Police trying to smear us: bikies
The West Australian

Rebels bikies have accused police of running a smear campaign against them in an attempt to justify the long-awaited rollout of the State Government's tough new anti-association laws.

Police are yet to reveal who their first target will be but Rebels State president Nick Martin said he was convinced his club was top of the list given recent attempts to portray it through the media as a criminal organisation.

_The West Australian _reported on Saturday that more than 700 Rebels members, nominees or associates had been charged during a two-year national operation led by the Australian Crime Commission.

Police said 46 of those charged were from WA, where the club has about 150 members.

Mr Martin challenged police to produce a list of their names, claiming the numbers had been inflated in an attempt to convince the public that anti-bikie laws were necessary.

"The people of WA deserve the facts," he said. "They (the police) talk about associates, but who are these people?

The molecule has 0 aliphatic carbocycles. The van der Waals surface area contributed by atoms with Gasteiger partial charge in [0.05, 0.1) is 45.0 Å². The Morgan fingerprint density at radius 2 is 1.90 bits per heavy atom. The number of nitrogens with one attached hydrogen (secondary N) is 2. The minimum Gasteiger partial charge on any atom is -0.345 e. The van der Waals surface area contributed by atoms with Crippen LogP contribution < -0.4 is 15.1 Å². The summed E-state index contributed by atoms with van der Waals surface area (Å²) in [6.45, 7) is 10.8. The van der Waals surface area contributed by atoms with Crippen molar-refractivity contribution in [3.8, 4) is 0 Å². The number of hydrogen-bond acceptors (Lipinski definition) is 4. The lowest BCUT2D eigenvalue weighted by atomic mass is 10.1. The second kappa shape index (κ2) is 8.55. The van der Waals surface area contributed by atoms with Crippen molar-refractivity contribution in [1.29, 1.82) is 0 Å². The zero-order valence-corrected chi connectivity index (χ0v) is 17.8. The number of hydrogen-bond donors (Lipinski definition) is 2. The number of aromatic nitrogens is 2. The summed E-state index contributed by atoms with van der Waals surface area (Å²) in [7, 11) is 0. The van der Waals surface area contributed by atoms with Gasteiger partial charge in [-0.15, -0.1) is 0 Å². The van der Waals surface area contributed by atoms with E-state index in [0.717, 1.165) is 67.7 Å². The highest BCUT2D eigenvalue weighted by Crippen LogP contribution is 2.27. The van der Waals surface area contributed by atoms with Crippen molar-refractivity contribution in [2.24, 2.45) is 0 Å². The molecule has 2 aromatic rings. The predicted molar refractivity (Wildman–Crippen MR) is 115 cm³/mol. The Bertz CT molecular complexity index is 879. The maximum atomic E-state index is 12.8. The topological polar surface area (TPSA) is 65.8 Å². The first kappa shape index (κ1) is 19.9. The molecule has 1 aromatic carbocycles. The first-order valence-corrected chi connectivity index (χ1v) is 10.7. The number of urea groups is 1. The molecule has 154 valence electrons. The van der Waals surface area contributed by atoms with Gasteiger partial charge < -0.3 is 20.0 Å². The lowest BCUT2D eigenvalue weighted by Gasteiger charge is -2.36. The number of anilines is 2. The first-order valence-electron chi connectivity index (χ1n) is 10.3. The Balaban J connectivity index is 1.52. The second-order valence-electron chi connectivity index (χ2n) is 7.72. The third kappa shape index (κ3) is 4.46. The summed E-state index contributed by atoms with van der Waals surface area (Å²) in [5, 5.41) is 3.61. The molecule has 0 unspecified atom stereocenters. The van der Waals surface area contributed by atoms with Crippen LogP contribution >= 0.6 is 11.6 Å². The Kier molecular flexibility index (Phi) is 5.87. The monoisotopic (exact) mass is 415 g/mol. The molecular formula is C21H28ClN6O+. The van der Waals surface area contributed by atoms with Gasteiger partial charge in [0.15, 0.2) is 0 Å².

"I bet 90 per cent of them have nothing to do with the club. The Police Commissioner's son has been to jail, so does that make the police criminals by association too?"

Under the laws, police can apply to the Supreme Court to have a gang declared a criminal organisation.

Members could then be hit with control orders making it an offence for them to associate with each other, wear club colours or visit designated places.

Gang members breaching a control order would face up to two years jail and up to 20 years if caught instructing others to commit certain crimes.

Mr Martin said the Rebels had hired lawyers and were prepared to fight the laws in the High Court if needed.

Similar laws are being challenged in Queensland.

"I bet that if your regular suburban football club had the cops following it around 24 hours a day and seven days a week, they would probably have more charges than us," Mr Martin said.

He rejected police claims that his club was in disarray after national president Alex Vella had his visa revoked, stranding him overseas.

"The club is not rudderless," he said. "If anything, it is stronger than it has ever been."